By Jane Hargreaves
Do we take our natural environment too much for granted in our relatively remote and less populated part of Yorkshire? The Biodiversity Forum’s Nature in the Dales 2020 Vision is working on your behalf to retain and enhance the diversity and splendour of nature that we enjoy in the National park. I am the UWFS representative on the Biodiversity Forum. We meet three times a year to exchange ideas and knowledge and to update on what is happening in the area of the National Park. The entire National Park now includes the extension area of the Northern Howgills and Orton Fells and land to the north of Kirkby Lonsdale. Members of the forum include a wide range of people with ecological interests and expertise. The organizations represented are the Yorkshire Dales National Park Authority, Yorkshire Dales River Trust, Yorkshire Dales Environment Network, Yorkshire Dales Millennium Trust, National Trust, Natural England, Parish Wildlife Projects, Yorkshire Wildlife Trust, Wharfedale Naturalists’ Society, Upper Wharfedale Field Society and a number of independent individuals. Representation from farmers’ groups is to be added as farmers are a key to much implementation of good biodiversity practice which will change in emphasis as we leave the European Union. We are now more than half way through the Nature in the Dales 2020 Vision with the aim “to promote biodiversity conservation in the Yorkshire Dales National Park and to encourage greater understanding and involvement of people in looking after their natural environment”. Some of the major projects are highlighted below:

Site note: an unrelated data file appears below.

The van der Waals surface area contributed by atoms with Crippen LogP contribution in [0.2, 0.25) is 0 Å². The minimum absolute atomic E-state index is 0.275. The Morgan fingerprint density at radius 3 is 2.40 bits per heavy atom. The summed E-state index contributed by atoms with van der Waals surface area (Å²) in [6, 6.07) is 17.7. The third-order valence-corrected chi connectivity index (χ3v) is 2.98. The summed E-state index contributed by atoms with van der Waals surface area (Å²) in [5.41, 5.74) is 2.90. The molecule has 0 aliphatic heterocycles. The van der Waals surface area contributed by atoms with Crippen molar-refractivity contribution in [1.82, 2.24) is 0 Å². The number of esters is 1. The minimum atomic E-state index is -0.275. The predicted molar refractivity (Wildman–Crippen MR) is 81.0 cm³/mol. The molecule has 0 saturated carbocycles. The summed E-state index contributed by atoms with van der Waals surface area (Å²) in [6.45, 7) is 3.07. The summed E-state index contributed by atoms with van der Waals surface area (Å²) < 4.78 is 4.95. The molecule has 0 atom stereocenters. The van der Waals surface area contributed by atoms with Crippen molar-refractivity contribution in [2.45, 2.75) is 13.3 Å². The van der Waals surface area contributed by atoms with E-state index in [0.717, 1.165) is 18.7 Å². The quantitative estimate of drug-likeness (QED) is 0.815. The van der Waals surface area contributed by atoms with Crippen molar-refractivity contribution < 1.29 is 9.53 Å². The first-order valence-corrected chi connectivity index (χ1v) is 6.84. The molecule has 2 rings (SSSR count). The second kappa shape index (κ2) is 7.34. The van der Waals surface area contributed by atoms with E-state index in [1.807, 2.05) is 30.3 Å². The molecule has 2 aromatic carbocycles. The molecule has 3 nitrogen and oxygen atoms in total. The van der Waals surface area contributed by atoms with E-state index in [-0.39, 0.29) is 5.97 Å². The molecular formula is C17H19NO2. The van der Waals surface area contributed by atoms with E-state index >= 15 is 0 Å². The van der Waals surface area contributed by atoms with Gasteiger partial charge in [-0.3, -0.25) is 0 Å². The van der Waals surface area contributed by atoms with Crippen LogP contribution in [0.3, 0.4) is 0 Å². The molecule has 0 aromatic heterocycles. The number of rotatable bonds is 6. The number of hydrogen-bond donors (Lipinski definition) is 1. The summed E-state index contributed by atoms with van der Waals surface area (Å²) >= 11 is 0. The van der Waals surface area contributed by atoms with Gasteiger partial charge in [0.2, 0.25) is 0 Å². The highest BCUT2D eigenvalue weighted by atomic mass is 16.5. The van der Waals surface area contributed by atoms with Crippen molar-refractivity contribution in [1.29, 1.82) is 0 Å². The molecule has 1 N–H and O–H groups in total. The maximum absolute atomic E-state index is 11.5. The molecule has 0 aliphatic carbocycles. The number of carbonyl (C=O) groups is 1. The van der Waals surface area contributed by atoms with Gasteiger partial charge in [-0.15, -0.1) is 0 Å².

Yorkshire Peat Partnership
The Yorkshire Peat Partnership is working closely with the Yorkshire Wildlife Trust in a huge project to restore peat bogs all over Yorkshire which were so damaged by the gripping (drainage) promoted in the 1950s and more recently to try and bring the uplands into more production. Large areas at the top of Wharfedale have been worked on to close the grips and encourage less rapid water flow off the bogs so that the sphagnum moss and other plants can regrow and establish the natural peat development again. Monitoring will be carried out over many years to establish how well the bog plants grow and lock carbon in the ground and retain more water in the uplands, helping to prevent severe flooding downstream.
Hay Time Project
The Hay Time Project has been led and funded by the Yorkshire Dales Millennium Trust and works towards enhancing the flora and fauna to be found in our unique hay meadows. Rich meadow seed is transferred to meadows with less plant variety to upgrade the flora and this is being done and monitored in our local upper dales, especially in fields in Halton Gill and Litton parishes.
The National Trust is very conscious of the need for biodiversity in their care. Conifers have been felled above Darnbrook and many native trees planted on the Malham Tarn and the Yockenthwaite estates. Over 100 000 trees have been planted in the last two years. The numbers of grazing animals on both National Trust land and land in other ownership have been reduced and changed from predominantly sheep to include increasing numbers of hardy breeds of cattle, such as Longhorn and Belted Galloway, which graze the land all year in a more sympathetic way than sheep. This is visibly altering the landscape and it is being monitored to see what happens in years to come.
The 2016 reintroduction of water voles into Malham Tarn has so far been a success but only years of careful study will show how they survive in years to come. The habits and migration routes of bats in our local limestone caves are being studied and the knowledge will hopefully enhance their chances of survival. Raptors are a controversial topic, especially the persecution of Hen Harriers and other birds of prey associated with grouse moors.
Parish Wildlife Project
Important smaller projects are promoted by the Parish Wildlife Project which has over 40 sites where local groups work together. What the future hold depends on nature itself and how it reacts to big changes such as ash dieback. Many organizations can offer both young and older people hands-on experience and advice on enhancing biodiversity in their areas.